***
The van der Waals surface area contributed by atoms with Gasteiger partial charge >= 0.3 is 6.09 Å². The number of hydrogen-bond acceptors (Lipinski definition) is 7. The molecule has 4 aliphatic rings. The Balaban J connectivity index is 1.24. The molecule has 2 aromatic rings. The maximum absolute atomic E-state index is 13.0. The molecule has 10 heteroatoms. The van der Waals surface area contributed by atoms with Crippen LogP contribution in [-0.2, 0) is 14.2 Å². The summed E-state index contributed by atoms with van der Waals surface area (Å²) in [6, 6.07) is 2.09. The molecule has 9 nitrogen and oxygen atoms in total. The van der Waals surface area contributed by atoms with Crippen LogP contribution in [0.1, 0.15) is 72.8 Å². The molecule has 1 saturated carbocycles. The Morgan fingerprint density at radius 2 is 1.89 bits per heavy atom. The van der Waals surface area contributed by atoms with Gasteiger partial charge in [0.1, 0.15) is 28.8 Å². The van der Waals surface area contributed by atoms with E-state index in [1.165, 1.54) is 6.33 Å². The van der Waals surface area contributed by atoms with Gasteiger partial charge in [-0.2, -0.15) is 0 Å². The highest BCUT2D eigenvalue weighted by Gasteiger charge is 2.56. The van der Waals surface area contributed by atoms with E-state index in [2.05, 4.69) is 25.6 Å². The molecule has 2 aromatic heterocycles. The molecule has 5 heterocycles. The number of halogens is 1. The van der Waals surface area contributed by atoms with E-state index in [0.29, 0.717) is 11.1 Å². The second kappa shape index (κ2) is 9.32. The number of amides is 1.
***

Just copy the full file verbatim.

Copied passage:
The van der Waals surface area contributed by atoms with Gasteiger partial charge >= 0.3 is 6.09 Å². The number of hydrogen-bond acceptors (Lipinski definition) is 7. The molecule has 4 aliphatic rings. The Balaban J connectivity index is 1.24. The molecule has 2 aromatic rings. The maximum absolute atomic E-state index is 13.0. The molecule has 10 heteroatoms. The van der Waals surface area contributed by atoms with Crippen LogP contribution in [-0.2, 0) is 14.2 Å². The summed E-state index contributed by atoms with van der Waals surface area (Å²) in [6, 6.07) is 2.09. The molecule has 9 nitrogen and oxygen atoms in total. The van der Waals surface area contributed by atoms with Crippen LogP contribution in [0.1, 0.15) is 72.8 Å². The molecule has 1 saturated carbocycles. The Morgan fingerprint density at radius 2 is 1.89 bits per heavy atom. The van der Waals surface area contributed by atoms with Gasteiger partial charge in [0.1, 0.15) is 28.8 Å². The van der Waals surface area contributed by atoms with E-state index in [1.165, 1.54) is 6.33 Å². The van der Waals surface area contributed by atoms with Gasteiger partial charge in [-0.2, -0.15) is 0 Å². The highest BCUT2D eigenvalue weighted by Gasteiger charge is 2.56. The van der Waals surface area contributed by atoms with E-state index in [2.05, 4.69) is 25.6 Å². The molecule has 2 aromatic heterocycles. The molecule has 5 heterocycles. The number of halogens is 1. The van der Waals surface area contributed by atoms with E-state index in [0.29, 0.717) is 11.1 Å². The second kappa shape index (κ2) is 9.32. The number of amides is 1.